Molly and I watched last week-end the funeral service of Barbara Bush. Every once in a while a public family in America leads the nation in a solemn memorial to a beloved member of their family. And each time, the American people are brought back to the first things of the faith. The great scriptures are read. Mighty music is played. A message of Christian faith is proclaimed. The words of Jesus are spoken loud and clear.
Sometimes grandchildren read scripture, wearing their black dresses and probably uncomfortable dark suits. Perhaps a riderless horse, with boots strapped into the stirrups in reverse, is led in the long cortege.
We had it only weeks ago with the service for "America's Pastor," Dr. Billy Graham. We had it in 1963 following the assassination of America's young president. And then again the moving service for a feisty, beloved First Lady, who had told her son she believed in Jesus and was ready to go to Him in Heaven, and to be reunited there with precious people she had lost in life.
The wonder of television allows the nation to be in the church in Houston, or the Graham Center in North Carolina, or the National Cathedral in Washington.
We may be going secular as a country. We may be losing, and failing to live by the "faith of our Fathers." But, when death comes to people of faith, great truths are lifted up for all to see, and simple words of Truth echo again across the land, and in our hearts. And we are taught, not by priests and pastors, but by families of faith, that Jesus lives, and inhabits the hearts of those who still follow Him. And the nation's faith is re-awakened, and many are touched by truth again and stirred again to walk the high road with Jesus and His millions of followers across the earth.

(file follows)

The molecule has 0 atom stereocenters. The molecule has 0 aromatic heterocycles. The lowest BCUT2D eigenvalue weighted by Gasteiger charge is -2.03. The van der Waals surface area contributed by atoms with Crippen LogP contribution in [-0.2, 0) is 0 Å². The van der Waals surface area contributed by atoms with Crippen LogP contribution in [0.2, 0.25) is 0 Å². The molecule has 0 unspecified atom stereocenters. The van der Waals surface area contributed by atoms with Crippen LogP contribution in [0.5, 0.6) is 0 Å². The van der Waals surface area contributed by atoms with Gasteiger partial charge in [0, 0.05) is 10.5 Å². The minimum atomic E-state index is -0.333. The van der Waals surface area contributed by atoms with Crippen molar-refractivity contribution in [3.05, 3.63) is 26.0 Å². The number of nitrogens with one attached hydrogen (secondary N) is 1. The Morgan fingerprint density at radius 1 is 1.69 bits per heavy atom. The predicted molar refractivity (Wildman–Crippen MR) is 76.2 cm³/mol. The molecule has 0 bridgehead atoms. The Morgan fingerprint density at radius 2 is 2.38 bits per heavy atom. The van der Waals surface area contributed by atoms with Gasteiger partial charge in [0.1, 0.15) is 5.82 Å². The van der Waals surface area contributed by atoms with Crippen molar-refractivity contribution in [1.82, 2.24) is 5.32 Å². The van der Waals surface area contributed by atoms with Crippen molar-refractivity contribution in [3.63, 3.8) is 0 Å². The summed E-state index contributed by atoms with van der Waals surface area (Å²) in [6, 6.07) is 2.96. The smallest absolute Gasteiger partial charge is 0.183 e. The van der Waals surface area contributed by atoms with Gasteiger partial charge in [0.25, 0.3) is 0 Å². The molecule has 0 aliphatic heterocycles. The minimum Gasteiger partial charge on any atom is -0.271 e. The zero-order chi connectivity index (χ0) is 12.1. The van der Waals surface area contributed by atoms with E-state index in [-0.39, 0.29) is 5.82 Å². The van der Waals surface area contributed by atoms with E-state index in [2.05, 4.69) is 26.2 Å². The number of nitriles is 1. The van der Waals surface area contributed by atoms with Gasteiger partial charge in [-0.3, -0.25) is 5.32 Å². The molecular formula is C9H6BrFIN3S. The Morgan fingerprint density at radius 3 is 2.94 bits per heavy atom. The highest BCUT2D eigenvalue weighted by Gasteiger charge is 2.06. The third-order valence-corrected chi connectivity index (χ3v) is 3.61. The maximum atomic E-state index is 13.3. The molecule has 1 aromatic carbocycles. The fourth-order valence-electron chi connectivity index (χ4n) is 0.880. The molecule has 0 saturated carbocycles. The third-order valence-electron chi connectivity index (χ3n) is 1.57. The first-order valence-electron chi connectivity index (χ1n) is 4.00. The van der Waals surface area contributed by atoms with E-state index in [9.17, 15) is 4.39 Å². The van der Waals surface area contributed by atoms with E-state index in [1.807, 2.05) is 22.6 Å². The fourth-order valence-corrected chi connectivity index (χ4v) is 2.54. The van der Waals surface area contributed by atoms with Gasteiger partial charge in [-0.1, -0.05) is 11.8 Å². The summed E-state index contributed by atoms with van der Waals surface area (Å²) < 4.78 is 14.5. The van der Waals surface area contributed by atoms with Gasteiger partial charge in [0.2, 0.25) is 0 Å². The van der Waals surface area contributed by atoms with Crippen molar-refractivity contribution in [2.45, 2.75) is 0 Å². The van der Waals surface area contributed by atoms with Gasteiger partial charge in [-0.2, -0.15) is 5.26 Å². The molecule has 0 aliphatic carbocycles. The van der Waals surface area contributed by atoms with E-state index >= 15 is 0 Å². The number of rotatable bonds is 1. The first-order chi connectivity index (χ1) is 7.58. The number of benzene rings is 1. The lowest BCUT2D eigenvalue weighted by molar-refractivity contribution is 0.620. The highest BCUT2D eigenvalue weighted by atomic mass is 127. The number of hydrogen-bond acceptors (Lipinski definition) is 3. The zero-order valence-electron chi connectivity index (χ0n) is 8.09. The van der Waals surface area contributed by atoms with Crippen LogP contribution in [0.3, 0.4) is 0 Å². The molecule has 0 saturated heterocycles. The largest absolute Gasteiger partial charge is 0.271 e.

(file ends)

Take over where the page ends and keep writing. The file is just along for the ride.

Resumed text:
But of course, these people who die nobly, in faith, have for the most part, lived courageously in life. At the time of their death we learn wonderful and winsome things about their lives. As leaders among us they have provoked controversy, they have taken risks, they have tried to do "the right thing" despite criticism and rejection.
Barbara Bush said what she felt, and a whole wide family loved her. Billy Graham preached Good News about God's love, and our need to come Home to God. Many are those of faith among us who today "take up their cross," and follow Jesus.
In life and in death, these people, our fellow Americans, teach us the ways of dignity, of humble faith, of courageous living. They remind us of the good things of life, which are the same things Jesus has taught us.
In life and in death, we are called to eternal things, to the great joy in living, and to what true life is all about. What wonderful opportunities we have, to learn from our fellow travelers, the ways to live this high adventure.
Arthur A Rouner, Jr -
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ARTHUR ROUNER MINISTRIES